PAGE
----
image captionThe news that people aged under 30 in the UK are to be offered alternative vaccines to the Oxford-AstraZeneca jab makes the front page of several papers. The i newspaper says it follows “weeks of speculation” about the potential side-effect, but emphasises that the risk is extremely small for most people.
image captionThe Daily Telegraph has spoken to the family of a 59-year-old solicitor who died from a blood clot 18 days after he received the AstraZeneca vaccine. Neil Astles – the first named person to have died from a blood clot after having the jab – suffered from worsening headaches and loss of vision. His sister said his family were “furious” but that Mr Astles had been “extraordinarily unlucky” and have urged the public to “keep saving lives” by getting the jab, the paper says.
image captionBut most of the newspaper front pages seek to reassure people to still get vaccinated. The Sun newspaper also focuses on the statistics that show how very rare the blood clot events are. The paper says the medical review gave just a 0.000095% chance of developing a clot after having the AstraZeneca jab. The paper quotes Professor Jonathan Van-Tam as insisting the vaccine rollout offers our best hope of returning to normal life.
image captionThe Times says Boris Johnson has begun a campaign to maintain public confidence in the AstraZeneca jab, and ministers and government scientists are set to “embark on a media blitz to convince people to keep taking the vaccine”. Although the blood clots are rare, minister believe they will need to make a renewed case for the AstraZeneca jab, the paper says.
image captionThe government’s attempt to reassure the public to keep getting vaccinated are also the focus of the Daily Mail’s top story. It says watchdogs, scientists and politicians have all urged people to “keep faith” with the AstraZeneca jab. In a tweet, Prime Minister Boris Johnson said the vaccine was “safe, effective and has already saved thousands of lives”.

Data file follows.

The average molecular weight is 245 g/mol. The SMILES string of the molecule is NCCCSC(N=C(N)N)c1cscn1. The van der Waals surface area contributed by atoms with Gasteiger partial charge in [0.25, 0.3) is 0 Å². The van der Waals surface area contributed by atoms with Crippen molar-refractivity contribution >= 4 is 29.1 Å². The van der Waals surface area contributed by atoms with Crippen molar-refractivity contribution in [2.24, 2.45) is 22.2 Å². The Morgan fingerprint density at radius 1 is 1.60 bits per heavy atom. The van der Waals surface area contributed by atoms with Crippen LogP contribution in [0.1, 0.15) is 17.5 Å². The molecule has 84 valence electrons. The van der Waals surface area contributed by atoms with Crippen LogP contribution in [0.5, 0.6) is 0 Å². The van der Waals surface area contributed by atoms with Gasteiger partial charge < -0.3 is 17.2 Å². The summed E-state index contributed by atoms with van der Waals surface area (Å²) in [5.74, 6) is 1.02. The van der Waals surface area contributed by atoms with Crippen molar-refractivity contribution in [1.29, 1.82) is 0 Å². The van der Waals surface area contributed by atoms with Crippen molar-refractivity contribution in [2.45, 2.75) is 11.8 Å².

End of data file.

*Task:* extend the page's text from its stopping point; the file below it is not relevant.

image captionThe Financial Times suggests the new guidance, from the Joint Committee on Vaccination and Immunisation, “could complicate Britain’s vaccination programme”. Downing Street “played down the significance of the announcement” and insisted it was confident of its supplies and the vaccine rollout was still on track, the paper adds.
image captionBut in the Guardian, Prof Van-Tam is quoted as saying the change in guidance should have little or no impact on the vaccine timeline – although under-30s could face short delays in getting jabbed. The paper leads with the concerns about how the latest news could affect confidence in the vaccine . It emphasises that for older people, the benefits of the vaccine – which is the most widely used in the UK – far outweigh the risks.
image captionThe Daily Express also says the rollout will continue as planned, with Prof Van-Tam saying it will be “full speed ahead” with the vaccine programme. Instead of the AstraZeneca jab, under-30s will be offered the Pfizer or Moderna vaccines.
image captionA different story leads the front of the Metro. The paper looks ahead to Monday, when England’s lockdown is set to be lifted further, and says rail firms are preparing to reinstate services. According to rail bosses, 18,000 train services a day will be running with increased ventilation, and thousands of extra staff have been hired to keep the trains clean. A survey by the watchdog for transport users, Transport Focus, showed 90% of train travellers now feel safe on transport, the paper adds.
image captionAnd the Daily Star’s main story is the tale of a pig called Milton who “escaped the chop” by leaping off a trailer while on his way to the abattoir. After they found the runaway pig, his owners – a family in Devon – decided to keep him. “He’s become quite a famous pig over the last 24 hours,” his owner said.